Hundreds of Virginia Democrats descended on Mark R. Warner's Northern Neck farm today as the party's hardest-working fund-raiser continued to sow seeds for the governor's race two years away.
"When we're governor, we're going to make sure every day is like this!" Warner said to friends streaming onto his sun-drenched lawn overlooking the Rappahannock River just south of this country crossroads.
Although Democratic legislators face difficult elections this November, Warner and his allies were savoring not only the picture-perfect weather but also his position as frontrunner for the party's gubernatorial nomination in 2001.
An Alexandria-based businessman who lavished millions of his own money on an unsuccessful U.S. Senate race in 1996, Warner has been methodically building a network of voters and contributors from one end of the state to another.
Warner, 44, has launched a well-publicized program linking high technology and Virginia's historically black colleges and is pursuing an initiative involving senior citizens, another prized voter bloc in statewide campaigns.
At the same time, he has quietly emerged as the Democrats' main money man, spearheading grass-roots organizing and fund-raising and sending more than $150,000 of his own to candidates throughout Virginia.
"It is safe to say he is the leader," said Mike Henry, who is overseeing the party's effort to repulse a Republican takeover of the General Assembly on Nov. 2. "He has been a true friend to many people up and down the ballot."
On Friday, Warner is scheduled to unveil a first round of computer Web sites for as many as 100 Democratic candidates, the first such effort for the state party. Many GOP candidates already have Web sites.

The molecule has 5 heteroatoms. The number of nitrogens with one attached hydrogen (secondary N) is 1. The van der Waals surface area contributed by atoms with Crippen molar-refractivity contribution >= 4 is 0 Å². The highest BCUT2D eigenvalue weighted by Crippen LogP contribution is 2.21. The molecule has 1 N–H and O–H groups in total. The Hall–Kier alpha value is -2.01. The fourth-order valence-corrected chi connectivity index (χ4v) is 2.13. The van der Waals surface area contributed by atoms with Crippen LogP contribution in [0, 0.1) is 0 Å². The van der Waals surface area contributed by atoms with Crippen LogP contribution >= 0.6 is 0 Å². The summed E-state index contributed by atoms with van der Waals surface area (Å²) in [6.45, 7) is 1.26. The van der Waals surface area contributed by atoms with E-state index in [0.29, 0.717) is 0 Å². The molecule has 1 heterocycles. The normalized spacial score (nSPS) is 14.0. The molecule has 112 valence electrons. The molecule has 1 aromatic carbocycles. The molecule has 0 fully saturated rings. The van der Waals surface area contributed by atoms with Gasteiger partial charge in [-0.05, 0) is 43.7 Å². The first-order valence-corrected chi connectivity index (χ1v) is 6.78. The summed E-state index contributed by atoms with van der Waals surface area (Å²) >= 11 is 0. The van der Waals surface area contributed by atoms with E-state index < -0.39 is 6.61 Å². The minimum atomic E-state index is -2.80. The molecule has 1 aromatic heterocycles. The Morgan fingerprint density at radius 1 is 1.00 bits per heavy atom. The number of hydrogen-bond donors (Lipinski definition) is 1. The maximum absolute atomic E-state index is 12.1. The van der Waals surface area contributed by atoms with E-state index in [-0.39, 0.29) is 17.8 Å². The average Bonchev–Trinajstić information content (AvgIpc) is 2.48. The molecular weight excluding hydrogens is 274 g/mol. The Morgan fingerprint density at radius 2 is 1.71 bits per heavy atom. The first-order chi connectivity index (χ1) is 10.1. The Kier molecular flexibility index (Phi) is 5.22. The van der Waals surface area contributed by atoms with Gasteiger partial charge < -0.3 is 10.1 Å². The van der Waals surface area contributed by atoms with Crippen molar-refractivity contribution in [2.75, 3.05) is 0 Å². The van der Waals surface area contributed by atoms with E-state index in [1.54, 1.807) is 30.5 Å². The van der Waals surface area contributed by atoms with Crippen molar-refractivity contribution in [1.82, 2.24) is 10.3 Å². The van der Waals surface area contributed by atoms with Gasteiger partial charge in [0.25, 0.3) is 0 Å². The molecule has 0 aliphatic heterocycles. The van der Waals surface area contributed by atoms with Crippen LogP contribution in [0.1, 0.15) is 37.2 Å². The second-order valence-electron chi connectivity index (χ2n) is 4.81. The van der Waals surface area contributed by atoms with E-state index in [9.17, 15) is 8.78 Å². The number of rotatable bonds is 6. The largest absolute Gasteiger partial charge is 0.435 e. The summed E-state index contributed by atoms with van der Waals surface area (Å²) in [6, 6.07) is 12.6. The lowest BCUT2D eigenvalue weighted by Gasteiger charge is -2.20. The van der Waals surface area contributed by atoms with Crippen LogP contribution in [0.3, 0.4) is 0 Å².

In an interview, Warner played down his interest in the 2001 race, taking a first-things-first approach to the races this fall and the expected reelection bid of two-term U.S. Sen. Charles S. Robb (D) next year.
"There will be some point in the future to talk about the future," Warner said. "Now is not the time."
It is, though, for many Democrats embittered by the GOP's recent victories, including its 1997 sweep of all three statewide offices.
"To me, he has really done the yeoman's task for the party," said S.W. "Sam" Meekins Jr. (D), who is running for the House of Delegates from Virginia Beach.
"He's earning his stars and bars right now," added Meekins, who has received in-kind contributions from Warner in the form of polling and phone-banking.
"He's very good for the party," added State Sen. Patricia S. Ticer, an Alexandria Democrat. "He's a doer. He's making his mark with technology. And he's gotten better as a speaker."
Because Gov. James S. Gilmore III (R) is barred by law from succeeding himself, the GOP nomination is up for grabs, with Lt. Gov. John H. Hager and Attorney General Mark L. Earley already jockeying for position in their party.
Warner also may face a Democratic challenge from Charlottesville businessman L.F. Payne, who ran for lieutenant governor in 1997.
Today, a lot of the smart money was feasting on Warner's roast pig, corn on the cob and cold beer. The crowd was diverse: neighbors from nearby farms and weekend homes in King George County and the likes of lawyers John G. Milliken of Arlington County and James W. Dyke Jr. of Fairfax, both former state Cabinet officials.
"Mark's good," said Jim Smith, who is active in Democratic circles up the road in Fredericksburg. "And he's got a good chance of being the next governor."